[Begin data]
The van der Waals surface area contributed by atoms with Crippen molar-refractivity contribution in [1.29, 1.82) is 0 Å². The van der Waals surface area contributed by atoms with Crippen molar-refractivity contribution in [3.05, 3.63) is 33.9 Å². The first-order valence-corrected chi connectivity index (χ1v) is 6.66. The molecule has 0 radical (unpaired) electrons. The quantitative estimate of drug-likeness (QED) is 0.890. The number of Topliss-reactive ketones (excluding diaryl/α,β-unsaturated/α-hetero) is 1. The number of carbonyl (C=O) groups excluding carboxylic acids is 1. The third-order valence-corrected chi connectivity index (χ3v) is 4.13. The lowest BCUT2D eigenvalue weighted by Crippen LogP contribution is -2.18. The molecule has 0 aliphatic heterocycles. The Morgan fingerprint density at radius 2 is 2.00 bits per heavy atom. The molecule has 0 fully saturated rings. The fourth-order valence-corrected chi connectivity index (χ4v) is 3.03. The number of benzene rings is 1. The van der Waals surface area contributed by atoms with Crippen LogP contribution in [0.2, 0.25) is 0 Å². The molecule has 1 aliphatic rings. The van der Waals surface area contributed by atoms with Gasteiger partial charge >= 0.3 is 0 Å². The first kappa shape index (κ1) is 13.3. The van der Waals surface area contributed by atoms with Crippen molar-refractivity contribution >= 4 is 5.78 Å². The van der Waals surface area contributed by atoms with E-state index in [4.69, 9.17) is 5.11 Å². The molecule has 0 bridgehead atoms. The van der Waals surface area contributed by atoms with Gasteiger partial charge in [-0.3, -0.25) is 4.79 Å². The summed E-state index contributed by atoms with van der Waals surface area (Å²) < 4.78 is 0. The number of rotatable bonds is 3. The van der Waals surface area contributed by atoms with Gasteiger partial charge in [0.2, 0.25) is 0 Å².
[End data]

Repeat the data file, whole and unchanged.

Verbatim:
The van der Waals surface area contributed by atoms with Crippen molar-refractivity contribution in [1.29, 1.82) is 0 Å². The van der Waals surface area contributed by atoms with Crippen molar-refractivity contribution in [3.05, 3.63) is 33.9 Å². The first-order valence-corrected chi connectivity index (χ1v) is 6.66. The molecule has 0 radical (unpaired) electrons. The quantitative estimate of drug-likeness (QED) is 0.890. The number of Topliss-reactive ketones (excluding diaryl/α,β-unsaturated/α-hetero) is 1. The number of carbonyl (C=O) groups excluding carboxylic acids is 1. The third-order valence-corrected chi connectivity index (χ3v) is 4.13. The lowest BCUT2D eigenvalue weighted by Crippen LogP contribution is -2.18. The molecule has 0 aliphatic heterocycles. The Morgan fingerprint density at radius 2 is 2.00 bits per heavy atom. The molecule has 0 fully saturated rings. The fourth-order valence-corrected chi connectivity index (χ4v) is 3.03. The number of benzene rings is 1. The van der Waals surface area contributed by atoms with Crippen LogP contribution in [0.2, 0.25) is 0 Å². The molecule has 1 aliphatic rings. The van der Waals surface area contributed by atoms with Gasteiger partial charge >= 0.3 is 0 Å². The first kappa shape index (κ1) is 13.3. The van der Waals surface area contributed by atoms with Crippen molar-refractivity contribution >= 4 is 5.78 Å². The van der Waals surface area contributed by atoms with E-state index in [4.69, 9.17) is 5.11 Å². The molecule has 0 bridgehead atoms. The van der Waals surface area contributed by atoms with Gasteiger partial charge in [-0.3, -0.25) is 4.79 Å². The summed E-state index contributed by atoms with van der Waals surface area (Å²) < 4.78 is 0. The number of rotatable bonds is 3. The van der Waals surface area contributed by atoms with Gasteiger partial charge in [0.2, 0.25) is 0 Å².